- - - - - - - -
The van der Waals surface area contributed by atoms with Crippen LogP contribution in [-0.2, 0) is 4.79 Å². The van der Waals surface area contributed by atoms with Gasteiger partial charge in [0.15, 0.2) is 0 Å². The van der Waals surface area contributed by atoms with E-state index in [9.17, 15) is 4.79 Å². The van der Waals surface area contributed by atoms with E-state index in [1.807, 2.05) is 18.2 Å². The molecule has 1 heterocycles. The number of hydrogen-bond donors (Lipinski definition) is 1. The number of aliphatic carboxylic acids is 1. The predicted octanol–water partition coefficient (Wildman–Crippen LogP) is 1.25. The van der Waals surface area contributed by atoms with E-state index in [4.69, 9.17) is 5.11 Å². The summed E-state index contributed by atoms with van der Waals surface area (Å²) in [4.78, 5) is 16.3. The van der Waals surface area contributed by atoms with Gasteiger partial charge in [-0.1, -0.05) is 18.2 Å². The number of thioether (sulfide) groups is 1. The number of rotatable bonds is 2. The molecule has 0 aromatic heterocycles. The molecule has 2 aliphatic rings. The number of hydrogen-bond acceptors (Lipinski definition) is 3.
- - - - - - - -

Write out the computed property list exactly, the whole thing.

The van der Waals surface area contributed by atoms with Crippen LogP contribution in [-0.2, 0) is 4.79 Å². The van der Waals surface area contributed by atoms with Gasteiger partial charge in [0.15, 0.2) is 0 Å². The van der Waals surface area contributed by atoms with E-state index in [9.17, 15) is 4.79 Å². The van der Waals surface area contributed by atoms with E-state index in [1.807, 2.05) is 18.2 Å². The molecule has 1 heterocycles. The number of hydrogen-bond donors (Lipinski definition) is 1. The number of aliphatic carboxylic acids is 1. The predicted octanol–water partition coefficient (Wildman–Crippen LogP) is 1.25. The van der Waals surface area contributed by atoms with E-state index in [4.69, 9.17) is 5.11 Å². The summed E-state index contributed by atoms with van der Waals surface area (Å²) in [4.78, 5) is 16.3. The van der Waals surface area contributed by atoms with Gasteiger partial charge in [-0.1, -0.05) is 18.2 Å². The number of thioether (sulfide) groups is 1. The number of rotatable bonds is 2. The molecule has 0 aromatic heterocycles. The molecule has 2 aliphatic rings. The number of hydrogen-bond acceptors (Lipinski definition) is 3.